Contributor Post by @lunchesandlittles
Imaginary friends, mid-day campouts, building forts – When I was younger I would spend hours outside or in our basement playroom engaging in imaginary, open-ended play. I remember borrowing my Mom’s pans and apron and being a cook some days, or lining up my dolls, pretending to be a teacher or doctor the next, and so on. I would stay busy for hours, and often I just had items from the house; no expensive toys or elaborate set ups. Mainly just my imagination.
Unfortunately, today it seems that these kinds of activities are becoming less and less attractive as technology has been moving in and taking over. And while some technology can be good and even educational for our little ones (and a welcomed break for parents!) it can’t be the go-to. While I’m not an expert in this area, I am a mother of three little ones, and my husband and I are constantly working to find more balance in our home, so below I am going to share 3 practical tips for reducing screen time and increasing play time with toddlers that have worked for us.
1. Play with your Children
Emphasis on the with. This may seem obvious, but as parents, we can get so busy with our own to-do’s that we fall into the habit of just being around or in the other room while our children are playing in the next. It can become more like supervising them, versus engaging with them. I have caught myself doing this from time to time too much. But, playing with your children is so important, and is much different than simply watching them play.
Whether it’s having a tea party, playing a game, doing crafts. focusing your attention completely on your children and being fully present in those moments with them is an entirely different experience (for both them and you) than just being in the same room together. Playtime with your children is so important, and the undivided attention makes them feel special and says, “you matter.” If you have more than one child, having one on one time with each, as well as family time with all of the kids/parents in the home is crucial. Your children playing on their own of course has its time and place too; see below.
2. Choose Open-ended Play
Toy stores are full of toys that are single purpose, and will only entertain children for a short time. Of course, toys like this are fine, but if you want your children to be more excited about play, I suggest including open-ended play toys, dress up clothes, building blocks, etc. to your play space or toy box.
When children get bored playing, that is when they look for the next thing to do, and unfortunately, that can be a look in the direction of the television. So, to reduce screen time and increase play time, you need to get your little ones really excited about play, and we have found, in our home, that imaginative play is where it’s at! One of our current favorite toys in this category are Magna-Tiles. All 3 of our little ones love them. For our youngest, they help develop fine-motor skills as well as teach different colors, patterns, and shapes. And when older, Magna-Tiles help with the development of critical thinking and problem-solving skills, while the child is mastering building and spacial relationships. It’s educational learning that’s fun and doesn’t include a screen. Other great options: Tegu blocks, playhouses/figurine sets, costumes, play kitchen sets and accessories, etc.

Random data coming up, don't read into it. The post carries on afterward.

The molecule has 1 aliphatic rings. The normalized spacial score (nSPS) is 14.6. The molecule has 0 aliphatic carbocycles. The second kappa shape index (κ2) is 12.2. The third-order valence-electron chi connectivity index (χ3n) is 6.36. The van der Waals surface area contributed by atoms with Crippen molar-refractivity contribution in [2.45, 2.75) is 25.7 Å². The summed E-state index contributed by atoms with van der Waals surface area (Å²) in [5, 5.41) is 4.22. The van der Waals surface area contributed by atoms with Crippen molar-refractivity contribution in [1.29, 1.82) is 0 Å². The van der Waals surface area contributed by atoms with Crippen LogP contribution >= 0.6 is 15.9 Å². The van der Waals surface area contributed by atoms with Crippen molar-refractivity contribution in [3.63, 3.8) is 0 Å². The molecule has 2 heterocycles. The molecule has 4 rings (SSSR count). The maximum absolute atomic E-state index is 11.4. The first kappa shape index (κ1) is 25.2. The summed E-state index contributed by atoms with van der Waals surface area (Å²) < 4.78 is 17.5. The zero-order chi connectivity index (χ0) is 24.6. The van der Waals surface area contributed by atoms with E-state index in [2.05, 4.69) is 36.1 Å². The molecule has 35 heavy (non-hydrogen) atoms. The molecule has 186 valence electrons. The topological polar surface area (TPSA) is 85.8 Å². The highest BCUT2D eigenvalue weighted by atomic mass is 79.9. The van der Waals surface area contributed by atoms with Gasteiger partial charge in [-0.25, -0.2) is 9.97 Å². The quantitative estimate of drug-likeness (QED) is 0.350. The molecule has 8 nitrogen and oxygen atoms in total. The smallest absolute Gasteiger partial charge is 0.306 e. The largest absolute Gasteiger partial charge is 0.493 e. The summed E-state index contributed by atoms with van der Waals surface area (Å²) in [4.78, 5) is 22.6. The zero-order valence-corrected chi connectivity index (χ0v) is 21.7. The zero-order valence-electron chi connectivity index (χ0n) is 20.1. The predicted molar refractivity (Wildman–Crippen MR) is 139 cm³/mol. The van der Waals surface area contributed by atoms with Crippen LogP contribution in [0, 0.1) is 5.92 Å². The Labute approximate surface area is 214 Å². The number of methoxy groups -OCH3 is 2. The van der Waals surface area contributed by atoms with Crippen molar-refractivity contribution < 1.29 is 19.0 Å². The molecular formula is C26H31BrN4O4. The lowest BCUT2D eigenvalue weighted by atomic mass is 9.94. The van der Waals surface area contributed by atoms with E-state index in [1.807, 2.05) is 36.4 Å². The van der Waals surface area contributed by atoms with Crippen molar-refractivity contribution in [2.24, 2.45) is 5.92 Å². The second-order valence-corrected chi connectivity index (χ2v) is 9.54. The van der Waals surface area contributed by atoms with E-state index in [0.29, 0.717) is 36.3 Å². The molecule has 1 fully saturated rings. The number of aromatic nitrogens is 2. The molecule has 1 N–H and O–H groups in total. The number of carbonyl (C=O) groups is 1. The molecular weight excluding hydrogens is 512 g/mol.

Open-ended play is a great way to engage with your children but is also a great way for them to take the lead and play on their own. I love watching my three and four-year-olds come up with story lines and play with their figurines or build monster trucks and towers and other things with their blocks. Let them write the narrative! The times when we really see our children’s imaginations soar are the times when my husband and I are actively encouraging open-ended play; the days when screen time is non-existent. All smiles, stories, and fun; no electronic toys or apps needed; just their imaginations! According to the American Academy of Pediatrics children, two years of age and older should spend no more than two hours in front of the television or other electronic devices per day. Infants 18 months and younger should not be exposed to any digital media, the academy says. Yes, iPads, iPhones, Netflix, etc. can be educational and/or serve as child-friendly entertainment, but these things cannot become go-to activities for our little ones. When we think about our children and play, we need to remember that play isn’t just play for little ones; it is how they learn!
3. Set the Examples
Have you ever been out to eat and see a family sitting together, but the parents are busy staring at their phones while their children stare at them? Sadly, I see this a lot. Just last week I saw a family of four (two parents and two teens) at a table nearby our own family and all four of them were on their phones for the majority of the meal. What a missed opportunity for family time and shared conversation.
Our kids learn by example, so we need to set good ones. If we do not want our children watching a lot of television or playing excessively on iPads, etc. we need to limit our own screen time; children always gravitate towards modeled behaviors. So, if our children see us consistently on our phones, or always watching television, they will learn that is good and even appropriate, and they won’t understand when we tell them they can’t do the same.
Offer to play a game with your child(ren), they will likely join in. Read a book; they are more likely to read. Watch a lot of television, and so will they. Play matters, and sometimes the littlest changes can go a long way. Remember, play with your children, choose open-ended play options, and set the example. You may be surprised at the amount of screen time you can reduce and the increased interest in play time in your home with just a few new focuses.